COLOMBO: Sri Lanka’s central bank cut its key interest rates by 250 basis points on Thursday as inflation eased, signalling that the South Asian nation was emerging from a devastating financial crisis and ready for a rebound in growth.
The Central Bank of Sri Lanka (CBSL) cut its standing deposit facility rate and standing lending facility rate to 13% and 14%, respectively, from 15.5% and 16.5% previously.
Most analysts had expected the bank to keep rates steady.
The rates are now at their lowest since March 2022, at the start of the crisis.
“Policy interest rates reduced in view of the faster deceleration of inflation, benign inflation outlook and the easing of BOP (balance of payment) pressures, thereby reinforcing the rebound of the economy,” the CBSL said.
“The rate cuts are expected to accelerate the normalisation of the interest rate structure, broadbase economic activity and ease pressures in financial markets helping steer the economy towards a rebound phase.”
Sri Lanka’s key Colombo Consumer Price Index rose 25.2% on year in May from 35.3% in April, reducing some stress on the crisis-hit economy which has crumpled under soaring inflation caused by its worst financial crisis in over seven decades.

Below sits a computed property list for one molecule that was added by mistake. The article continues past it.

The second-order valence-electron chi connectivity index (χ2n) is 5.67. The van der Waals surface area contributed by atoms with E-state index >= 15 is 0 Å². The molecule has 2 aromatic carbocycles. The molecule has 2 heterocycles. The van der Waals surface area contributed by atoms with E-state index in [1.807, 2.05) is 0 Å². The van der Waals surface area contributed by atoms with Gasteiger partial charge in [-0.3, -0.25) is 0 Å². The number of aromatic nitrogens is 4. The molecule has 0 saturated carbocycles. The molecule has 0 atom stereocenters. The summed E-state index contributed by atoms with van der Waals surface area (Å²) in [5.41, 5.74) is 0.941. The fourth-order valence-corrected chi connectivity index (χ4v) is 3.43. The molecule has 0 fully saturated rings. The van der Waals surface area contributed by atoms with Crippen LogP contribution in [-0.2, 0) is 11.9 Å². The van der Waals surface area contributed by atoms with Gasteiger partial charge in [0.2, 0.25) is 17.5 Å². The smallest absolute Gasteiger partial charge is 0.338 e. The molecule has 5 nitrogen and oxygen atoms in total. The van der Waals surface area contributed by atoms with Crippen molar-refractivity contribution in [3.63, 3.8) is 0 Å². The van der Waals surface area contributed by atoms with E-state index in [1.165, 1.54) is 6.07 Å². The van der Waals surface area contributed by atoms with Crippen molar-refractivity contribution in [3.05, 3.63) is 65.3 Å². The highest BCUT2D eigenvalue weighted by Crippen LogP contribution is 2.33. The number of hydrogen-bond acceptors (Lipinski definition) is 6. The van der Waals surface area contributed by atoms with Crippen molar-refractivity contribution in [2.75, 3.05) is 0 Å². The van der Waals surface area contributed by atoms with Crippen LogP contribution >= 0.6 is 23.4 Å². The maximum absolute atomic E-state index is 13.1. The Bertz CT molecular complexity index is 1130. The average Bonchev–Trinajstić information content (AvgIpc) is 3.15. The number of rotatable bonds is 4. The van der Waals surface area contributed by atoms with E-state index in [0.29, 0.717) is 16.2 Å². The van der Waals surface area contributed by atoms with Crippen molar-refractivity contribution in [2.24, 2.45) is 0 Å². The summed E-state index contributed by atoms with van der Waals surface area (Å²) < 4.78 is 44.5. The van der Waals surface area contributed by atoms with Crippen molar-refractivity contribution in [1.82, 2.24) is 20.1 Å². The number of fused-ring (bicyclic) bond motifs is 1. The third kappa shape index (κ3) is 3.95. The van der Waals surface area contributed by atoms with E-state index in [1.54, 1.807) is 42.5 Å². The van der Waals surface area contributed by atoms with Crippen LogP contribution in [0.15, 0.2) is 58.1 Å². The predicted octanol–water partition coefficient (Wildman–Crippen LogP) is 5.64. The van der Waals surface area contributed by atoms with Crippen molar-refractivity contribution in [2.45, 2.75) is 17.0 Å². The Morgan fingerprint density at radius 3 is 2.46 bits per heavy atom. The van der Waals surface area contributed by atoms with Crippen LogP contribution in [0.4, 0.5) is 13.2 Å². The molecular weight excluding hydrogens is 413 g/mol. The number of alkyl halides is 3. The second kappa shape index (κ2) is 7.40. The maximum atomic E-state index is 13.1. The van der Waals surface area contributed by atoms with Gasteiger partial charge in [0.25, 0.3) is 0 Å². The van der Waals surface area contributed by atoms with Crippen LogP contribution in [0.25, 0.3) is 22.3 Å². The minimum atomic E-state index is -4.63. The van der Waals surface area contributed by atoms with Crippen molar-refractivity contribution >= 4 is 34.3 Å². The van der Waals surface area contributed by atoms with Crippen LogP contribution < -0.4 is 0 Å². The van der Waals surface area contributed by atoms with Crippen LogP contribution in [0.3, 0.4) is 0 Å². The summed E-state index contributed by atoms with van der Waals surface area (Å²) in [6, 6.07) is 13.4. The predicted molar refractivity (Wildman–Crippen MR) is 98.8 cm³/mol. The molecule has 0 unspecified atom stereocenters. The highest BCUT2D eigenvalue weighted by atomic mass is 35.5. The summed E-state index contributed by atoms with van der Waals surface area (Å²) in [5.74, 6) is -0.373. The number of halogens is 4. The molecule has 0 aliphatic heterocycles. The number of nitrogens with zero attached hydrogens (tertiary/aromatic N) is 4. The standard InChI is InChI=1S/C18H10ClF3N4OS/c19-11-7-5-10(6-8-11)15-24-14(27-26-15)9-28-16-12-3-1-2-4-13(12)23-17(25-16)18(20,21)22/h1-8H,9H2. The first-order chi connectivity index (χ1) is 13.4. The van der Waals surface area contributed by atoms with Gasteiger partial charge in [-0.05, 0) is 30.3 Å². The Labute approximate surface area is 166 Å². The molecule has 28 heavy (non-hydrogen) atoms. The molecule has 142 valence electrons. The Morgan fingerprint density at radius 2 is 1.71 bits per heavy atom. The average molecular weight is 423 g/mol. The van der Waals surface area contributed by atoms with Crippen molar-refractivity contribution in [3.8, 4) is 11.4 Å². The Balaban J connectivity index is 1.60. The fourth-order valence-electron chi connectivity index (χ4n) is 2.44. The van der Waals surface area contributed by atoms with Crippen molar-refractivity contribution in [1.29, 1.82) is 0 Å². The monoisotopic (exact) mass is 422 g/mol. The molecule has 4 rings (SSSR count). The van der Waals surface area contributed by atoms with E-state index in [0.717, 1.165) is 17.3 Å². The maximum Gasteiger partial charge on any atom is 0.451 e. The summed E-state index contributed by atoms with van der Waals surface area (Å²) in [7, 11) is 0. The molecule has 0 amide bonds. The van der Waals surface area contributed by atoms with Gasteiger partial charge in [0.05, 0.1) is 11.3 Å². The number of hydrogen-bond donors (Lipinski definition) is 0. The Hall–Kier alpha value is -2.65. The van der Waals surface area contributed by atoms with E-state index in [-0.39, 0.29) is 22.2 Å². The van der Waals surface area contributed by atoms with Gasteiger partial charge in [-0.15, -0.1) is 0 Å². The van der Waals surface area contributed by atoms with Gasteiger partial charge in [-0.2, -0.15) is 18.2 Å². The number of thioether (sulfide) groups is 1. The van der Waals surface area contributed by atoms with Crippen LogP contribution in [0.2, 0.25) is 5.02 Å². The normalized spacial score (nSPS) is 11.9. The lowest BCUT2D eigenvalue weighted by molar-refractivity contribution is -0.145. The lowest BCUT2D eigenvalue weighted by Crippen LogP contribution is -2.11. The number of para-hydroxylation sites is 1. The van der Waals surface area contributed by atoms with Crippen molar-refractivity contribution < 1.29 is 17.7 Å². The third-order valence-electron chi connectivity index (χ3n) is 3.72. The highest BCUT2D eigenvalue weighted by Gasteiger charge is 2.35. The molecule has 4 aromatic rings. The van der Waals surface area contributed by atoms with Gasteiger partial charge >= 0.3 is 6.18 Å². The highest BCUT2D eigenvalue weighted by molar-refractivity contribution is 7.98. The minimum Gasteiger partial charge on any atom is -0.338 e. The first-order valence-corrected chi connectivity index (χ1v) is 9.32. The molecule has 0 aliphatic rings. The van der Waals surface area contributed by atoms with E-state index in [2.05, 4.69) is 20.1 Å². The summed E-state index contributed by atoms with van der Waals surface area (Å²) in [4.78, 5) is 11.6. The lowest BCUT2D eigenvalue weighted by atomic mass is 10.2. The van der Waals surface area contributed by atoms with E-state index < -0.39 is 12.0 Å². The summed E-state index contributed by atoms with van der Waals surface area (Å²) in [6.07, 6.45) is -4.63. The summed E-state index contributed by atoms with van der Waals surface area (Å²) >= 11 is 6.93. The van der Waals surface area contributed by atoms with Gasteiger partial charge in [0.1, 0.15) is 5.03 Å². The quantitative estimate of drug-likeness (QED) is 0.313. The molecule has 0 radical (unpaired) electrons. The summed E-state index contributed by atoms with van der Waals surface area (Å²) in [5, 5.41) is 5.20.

The index peaked at a 69.8% year-on-year surge in September last year.
The national inflation rate was at 33.6% in April, easing from 73.7% in September. The International Monetary Fund has set Sri Lanka an inflation target of 15.2% for this year but the CBSL is eyeing a more ambitious target of single digit inflation by September.
“Headline inflation is forecast to reach single digit levels in early Q3-2023, and stabilise around mid-single digit levels over the medium term,” the bank said.
Thirteen out of the fifteen analysts and economists polled by Reuters had expected the central bank to hold benchmark rates steady at its fourth policy rate announcement this year. The central bank raised rates by a record 950 basis points last year to tame inflation and by 100 bps on March 3 this year.
“There is a need to bring the interest rates down because the cost of government financing is high,” said Udeeshan Jonas, chief strategist at equity research firm CAL. “The currency appreciation also gives them a bit of leeway to ease rates. However, whether market rates will immediately come down is questionable given that domestic debt restructuring plans are pending.”
Sri Lanka secured a $2.9 billion bailout from the IMF in March and aims to complete restructuring debt talks by September, coinciding with the first review by the lender.
The IMF expects GDP to contract 3% this year after a 7.8% contraction last year.
The CBSL said it expects domestic economic activity to rebound gradually from late 2023.
“Faster deceleration of inflation and lower probability of excessive demand pressures during the economic rebound phase creates space for a gradual policy relaxation in the period ahead,” it said.